cervical spine

Medical Student Dislocates C-Spine Due to Overzealous Nodding

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BOSTON, MA – Medical students are being warned after James Pharrier, a 22-year-old student at University Medicale, suffered an atlanto-occipital joint dislocation upon over-zealously pseudo-affirming his understanding of the loop of Henle.  Students were shocked as James collapsed to the floor, still mumbling in pseudo-affirmation.

cervical spine
“Must… continue… to nod… yes…”

The GomerBlog team interviewed James at his hospital bed.  “I just understood the concept so well, I could have been lecturing it myself, so obviously my peers needed to know this.”  Further questioning confirmed that James had little to no understanding of renal physiology.  “Look, the knowledge isn’t what matters, it’s the need for my peers to think that I have more knowledge than them.”  The GomerBlog team terminated the interview soon after.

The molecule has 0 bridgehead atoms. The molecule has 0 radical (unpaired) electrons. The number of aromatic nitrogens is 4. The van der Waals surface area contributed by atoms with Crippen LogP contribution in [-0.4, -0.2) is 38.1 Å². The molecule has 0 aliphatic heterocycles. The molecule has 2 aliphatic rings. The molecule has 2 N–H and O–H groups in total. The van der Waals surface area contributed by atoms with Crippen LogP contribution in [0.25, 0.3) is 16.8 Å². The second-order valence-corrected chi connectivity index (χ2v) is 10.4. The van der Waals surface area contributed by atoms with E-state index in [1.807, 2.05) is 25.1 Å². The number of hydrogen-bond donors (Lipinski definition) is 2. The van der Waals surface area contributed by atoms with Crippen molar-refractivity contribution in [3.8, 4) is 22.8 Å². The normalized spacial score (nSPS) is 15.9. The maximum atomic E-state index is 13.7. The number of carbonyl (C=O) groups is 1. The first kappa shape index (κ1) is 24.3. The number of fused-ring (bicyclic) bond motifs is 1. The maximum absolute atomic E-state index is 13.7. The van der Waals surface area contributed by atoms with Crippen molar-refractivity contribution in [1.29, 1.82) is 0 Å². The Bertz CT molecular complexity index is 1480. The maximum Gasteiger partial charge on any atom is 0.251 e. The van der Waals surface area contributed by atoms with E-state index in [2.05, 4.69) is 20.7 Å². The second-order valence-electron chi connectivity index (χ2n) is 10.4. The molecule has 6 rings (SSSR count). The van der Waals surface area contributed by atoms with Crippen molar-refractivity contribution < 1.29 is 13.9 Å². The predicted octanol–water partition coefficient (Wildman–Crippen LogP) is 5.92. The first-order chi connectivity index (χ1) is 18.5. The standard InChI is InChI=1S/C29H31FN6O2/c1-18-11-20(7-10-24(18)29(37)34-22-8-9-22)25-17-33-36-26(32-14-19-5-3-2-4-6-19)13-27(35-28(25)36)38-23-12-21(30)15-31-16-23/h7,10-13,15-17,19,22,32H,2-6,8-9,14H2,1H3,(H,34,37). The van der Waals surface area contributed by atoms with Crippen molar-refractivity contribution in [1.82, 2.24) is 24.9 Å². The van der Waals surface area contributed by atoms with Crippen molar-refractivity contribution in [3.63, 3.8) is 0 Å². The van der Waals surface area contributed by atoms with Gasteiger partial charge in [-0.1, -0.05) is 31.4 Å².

Professor In Chang, who has researched into overzealous nodding and mumbling during medical lectures, found that students only exhibited this practice in group-based learning; it was rarely ever observed during one-on-one tutorship.  “We believe these students are attempting to communicate some sort of superiority to their peers, when in reality, it is these very students who lack knowledge… And are also not liked.”  These students were also found to have degenerative changes in their cervical spine and small hands.

The GomerBlog team wishes James a speedy recovery.  But not really.

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